In the wild, you will see time and time again, the mother of a species forging ahead, with her children following behind her. From ducklings to polar bears, these mothers know without a doubt that their young will follow their lead, and in turn, those tiny ducklings and bears know that they must follow their mother in order to ensure their survival.
We can look on at them in wonder, but it may surprise you to learn that this drive to follow and stay near their parent, is actually a drive that our species is born with too. As infants we cry when separated from our mother, knowing that she is our key to making it in this big new world. As we begin to crawl and feel more brave, we may begin to branch out further and further, however we will always keep tabs on our protectors whereabouts. As we approach our first birthday, we may cry when we loose sight of this important person, experiencing those frightening feelings of separation anxiety, knowing that our rightful place is with the very person we can no longer see.
Given the right circumstances, this drive to follow and keep close to our primary caregiver, remains intact. Children understand that it is in their best interests to go with their parent, though this knowledge comes entirely from their natural instincts, and is not a logical thought process.
So why is it that so many modern parents find that their children run away from them on a regular basis? Why do we see parents chasing toddlers through the park or having a stand off with their pre-teen who won’t leave the beach?
Why aren’t our children following us?
The answers to this question are actually very simple, and when you understand exactly what makes a child run, it becomes very easy to identify the cause.
It all begins during the time when a child begins to move around. In our helicopter parent society, it is normal for parents to hover around their children as they move. As they begin to toddle, parents walk nervously behind or beside them, keeping pace at all times. No matter where they are, the parent is following, never allowing the child to branch out and explore. This confuses the natural balance of things. In no other species will you see a mother following her child. It is not the way nature intended. We are so fearful, though of what I am not entirely sure, that we dare not leave our child’s side to lead the way. This sends them a powerful message, undermining their instinct to follow, and teaching them that they are the leaders.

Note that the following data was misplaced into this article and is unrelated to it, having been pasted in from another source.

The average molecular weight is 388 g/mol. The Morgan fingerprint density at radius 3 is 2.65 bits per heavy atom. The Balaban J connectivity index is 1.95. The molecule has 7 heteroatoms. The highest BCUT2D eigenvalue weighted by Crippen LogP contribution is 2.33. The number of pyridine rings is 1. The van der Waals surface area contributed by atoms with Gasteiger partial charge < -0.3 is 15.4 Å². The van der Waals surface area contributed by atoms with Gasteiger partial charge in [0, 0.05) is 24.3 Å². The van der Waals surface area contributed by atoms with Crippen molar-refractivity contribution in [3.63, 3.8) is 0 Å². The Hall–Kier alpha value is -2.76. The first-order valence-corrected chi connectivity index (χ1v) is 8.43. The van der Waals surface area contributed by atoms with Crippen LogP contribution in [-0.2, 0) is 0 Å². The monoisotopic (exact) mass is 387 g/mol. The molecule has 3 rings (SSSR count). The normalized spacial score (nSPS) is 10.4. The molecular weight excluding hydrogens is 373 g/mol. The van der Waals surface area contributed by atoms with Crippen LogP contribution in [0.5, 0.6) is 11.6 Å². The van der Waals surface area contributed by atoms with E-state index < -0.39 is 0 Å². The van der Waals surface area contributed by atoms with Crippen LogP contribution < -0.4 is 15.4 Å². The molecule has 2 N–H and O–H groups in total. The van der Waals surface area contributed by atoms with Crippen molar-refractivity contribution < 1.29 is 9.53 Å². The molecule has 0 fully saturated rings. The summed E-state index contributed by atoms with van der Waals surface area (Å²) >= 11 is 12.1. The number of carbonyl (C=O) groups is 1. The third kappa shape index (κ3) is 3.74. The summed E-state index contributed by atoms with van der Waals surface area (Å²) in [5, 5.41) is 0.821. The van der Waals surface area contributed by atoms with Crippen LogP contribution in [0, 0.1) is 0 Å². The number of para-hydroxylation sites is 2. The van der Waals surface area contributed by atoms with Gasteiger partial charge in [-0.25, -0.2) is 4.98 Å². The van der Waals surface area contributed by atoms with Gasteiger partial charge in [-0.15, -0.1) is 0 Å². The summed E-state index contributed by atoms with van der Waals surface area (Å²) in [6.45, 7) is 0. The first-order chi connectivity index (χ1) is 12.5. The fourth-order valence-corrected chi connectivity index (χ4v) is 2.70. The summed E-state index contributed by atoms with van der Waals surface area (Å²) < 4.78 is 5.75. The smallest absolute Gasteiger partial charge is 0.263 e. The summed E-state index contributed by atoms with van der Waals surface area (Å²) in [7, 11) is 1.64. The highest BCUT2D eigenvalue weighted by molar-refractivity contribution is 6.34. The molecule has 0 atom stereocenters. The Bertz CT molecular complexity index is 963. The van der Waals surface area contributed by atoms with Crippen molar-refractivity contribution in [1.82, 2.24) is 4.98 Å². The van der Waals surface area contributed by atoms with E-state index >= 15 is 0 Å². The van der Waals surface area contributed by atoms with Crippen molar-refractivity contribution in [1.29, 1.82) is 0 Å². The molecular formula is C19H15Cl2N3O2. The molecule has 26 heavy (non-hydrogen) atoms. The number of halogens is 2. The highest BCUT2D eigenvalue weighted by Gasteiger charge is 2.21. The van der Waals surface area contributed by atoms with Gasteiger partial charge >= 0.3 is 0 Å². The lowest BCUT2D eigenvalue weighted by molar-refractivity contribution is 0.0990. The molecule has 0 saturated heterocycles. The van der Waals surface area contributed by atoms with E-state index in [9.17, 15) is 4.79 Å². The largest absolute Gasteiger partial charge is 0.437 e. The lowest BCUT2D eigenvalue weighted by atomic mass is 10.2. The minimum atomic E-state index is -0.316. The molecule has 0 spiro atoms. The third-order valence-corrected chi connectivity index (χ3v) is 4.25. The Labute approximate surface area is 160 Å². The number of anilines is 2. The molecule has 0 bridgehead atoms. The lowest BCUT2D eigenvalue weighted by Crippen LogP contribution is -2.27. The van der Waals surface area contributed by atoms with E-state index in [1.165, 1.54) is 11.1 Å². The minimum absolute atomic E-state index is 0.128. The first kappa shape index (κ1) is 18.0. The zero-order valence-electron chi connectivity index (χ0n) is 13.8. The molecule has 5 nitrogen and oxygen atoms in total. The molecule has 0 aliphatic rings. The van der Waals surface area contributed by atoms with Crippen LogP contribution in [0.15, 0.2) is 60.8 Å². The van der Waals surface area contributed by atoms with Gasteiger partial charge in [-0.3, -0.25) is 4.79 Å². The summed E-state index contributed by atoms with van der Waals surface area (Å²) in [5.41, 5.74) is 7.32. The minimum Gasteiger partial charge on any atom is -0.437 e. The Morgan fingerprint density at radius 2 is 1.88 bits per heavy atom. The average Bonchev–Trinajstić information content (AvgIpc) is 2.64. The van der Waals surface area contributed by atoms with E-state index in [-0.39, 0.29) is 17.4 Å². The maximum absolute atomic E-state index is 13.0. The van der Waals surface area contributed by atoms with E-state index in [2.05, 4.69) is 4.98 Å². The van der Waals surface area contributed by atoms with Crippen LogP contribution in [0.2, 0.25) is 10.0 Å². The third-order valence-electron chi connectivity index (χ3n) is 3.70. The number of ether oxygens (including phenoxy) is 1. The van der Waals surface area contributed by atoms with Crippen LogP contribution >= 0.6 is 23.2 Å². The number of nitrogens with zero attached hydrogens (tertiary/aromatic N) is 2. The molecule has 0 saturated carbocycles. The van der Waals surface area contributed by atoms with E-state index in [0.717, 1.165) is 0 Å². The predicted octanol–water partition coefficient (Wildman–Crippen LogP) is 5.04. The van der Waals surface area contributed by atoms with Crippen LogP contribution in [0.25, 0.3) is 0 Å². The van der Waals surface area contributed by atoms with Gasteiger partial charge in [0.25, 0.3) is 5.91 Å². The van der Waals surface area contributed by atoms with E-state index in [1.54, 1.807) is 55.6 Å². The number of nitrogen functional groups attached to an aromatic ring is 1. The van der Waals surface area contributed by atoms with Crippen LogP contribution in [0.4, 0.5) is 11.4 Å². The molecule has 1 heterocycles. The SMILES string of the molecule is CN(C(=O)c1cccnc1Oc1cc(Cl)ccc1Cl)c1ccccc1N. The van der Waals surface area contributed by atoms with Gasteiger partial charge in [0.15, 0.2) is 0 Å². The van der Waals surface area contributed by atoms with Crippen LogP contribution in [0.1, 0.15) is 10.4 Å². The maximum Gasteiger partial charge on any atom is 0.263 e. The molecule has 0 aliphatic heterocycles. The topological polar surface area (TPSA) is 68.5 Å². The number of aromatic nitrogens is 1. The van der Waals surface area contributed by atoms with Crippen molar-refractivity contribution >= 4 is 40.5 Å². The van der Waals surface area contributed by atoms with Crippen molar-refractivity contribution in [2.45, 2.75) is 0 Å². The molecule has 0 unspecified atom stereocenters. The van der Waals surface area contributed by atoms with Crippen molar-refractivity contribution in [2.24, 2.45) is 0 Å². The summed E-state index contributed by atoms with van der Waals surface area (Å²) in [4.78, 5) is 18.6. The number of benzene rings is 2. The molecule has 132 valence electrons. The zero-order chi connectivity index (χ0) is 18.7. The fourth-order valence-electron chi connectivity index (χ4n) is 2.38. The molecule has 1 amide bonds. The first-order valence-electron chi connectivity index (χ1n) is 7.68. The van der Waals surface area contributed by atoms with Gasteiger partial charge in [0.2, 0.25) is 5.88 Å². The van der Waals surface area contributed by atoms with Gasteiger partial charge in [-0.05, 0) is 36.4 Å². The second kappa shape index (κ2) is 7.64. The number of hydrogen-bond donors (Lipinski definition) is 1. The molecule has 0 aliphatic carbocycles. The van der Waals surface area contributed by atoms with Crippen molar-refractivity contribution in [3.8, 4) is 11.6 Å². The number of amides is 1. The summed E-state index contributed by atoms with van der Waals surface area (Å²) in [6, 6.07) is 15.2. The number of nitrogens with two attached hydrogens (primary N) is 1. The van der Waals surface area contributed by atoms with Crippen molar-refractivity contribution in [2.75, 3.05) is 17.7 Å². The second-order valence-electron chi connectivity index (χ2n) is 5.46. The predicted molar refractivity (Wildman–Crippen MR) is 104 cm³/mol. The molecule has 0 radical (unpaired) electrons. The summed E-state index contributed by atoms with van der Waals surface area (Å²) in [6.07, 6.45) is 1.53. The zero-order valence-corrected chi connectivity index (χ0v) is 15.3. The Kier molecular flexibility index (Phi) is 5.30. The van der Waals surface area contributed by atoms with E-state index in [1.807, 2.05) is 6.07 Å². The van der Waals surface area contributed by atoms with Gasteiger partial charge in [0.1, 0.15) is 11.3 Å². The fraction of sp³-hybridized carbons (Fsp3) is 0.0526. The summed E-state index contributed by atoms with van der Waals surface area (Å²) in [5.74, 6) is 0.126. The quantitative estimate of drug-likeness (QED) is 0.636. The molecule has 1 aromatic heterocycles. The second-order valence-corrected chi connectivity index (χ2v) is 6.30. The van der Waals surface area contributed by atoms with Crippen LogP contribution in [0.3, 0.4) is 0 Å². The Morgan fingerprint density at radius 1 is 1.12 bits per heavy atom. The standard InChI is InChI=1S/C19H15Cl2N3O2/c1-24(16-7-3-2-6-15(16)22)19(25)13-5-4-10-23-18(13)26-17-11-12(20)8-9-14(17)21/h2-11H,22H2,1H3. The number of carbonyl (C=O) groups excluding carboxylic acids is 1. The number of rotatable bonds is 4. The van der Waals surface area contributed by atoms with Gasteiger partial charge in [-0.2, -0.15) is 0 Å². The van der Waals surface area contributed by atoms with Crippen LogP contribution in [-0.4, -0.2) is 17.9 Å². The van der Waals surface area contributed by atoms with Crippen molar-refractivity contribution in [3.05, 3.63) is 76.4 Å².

The next thing we do is that we rush. When we tell our children to follow us, we don’t believe that they will comply. We call half heartedly, again sending a clear message that we don’t expect them to cooperate, and then, before giving them the chance to come of their own volition, we scoop them up or rush over to them, taking away their chance to follow the instruction.
We have to remember that children are beings in their own right. When you say “lets go,” it is unreasonable of you to expect immediate response. Their curiosity will cause them to pause, investigate and take their time. This can be frustrating for parents, and dent their confidence that their child will ever come, but giving them the time and respect to follow slowly will produce the desired result. That doesn’t mean leaving on their schedule. Simply giving a five or ten minute warning to let them finish up their task, then when it is time to go, collecting your things and beginning a slow and unpressurised walk, letting them know it’s time, is all that it takes.
How do I know that given the right circumstances, children WANT to follow? Because my own son does, because I have worked with hundreds of children, and aside from children who had severe disabilities, ALL of them followed when they realised my expectations. From the moment my son began to walk I would take him to a nearby enclosed park, and simply take a walk around the perimeter. I would lead the way, stopping every few steps to enable him to catch up to me. We often walked holding hands, but my role as the leader was clear, and he never questioned it. If he wandered in a different direction, I would wait, catch his eye, then continue on in the direction I was heading, to let him know I expected him to follow. I trusted that he would. Now at two and a half years old, I trust beyond a doubt that he will always follow. I am his safety, his anchor and his instinct tells him that his survival depends on being with me.
If we continue to send these messages of uncertainty, of distrust and fear, our children will pick up on them and act accordingly. The human species is a miraculous being, and it is these survival instincts that have insured we have made it this far.
So now, I would love to hear from you about any issues you are having with your child running away or not following you. Leave me a comment below, and if you know someone who would enjoy this article, please do share it with them. Don’t forget to sign up to follow the blog at the bottom of the page to get more on natural parenting direct to your inbox.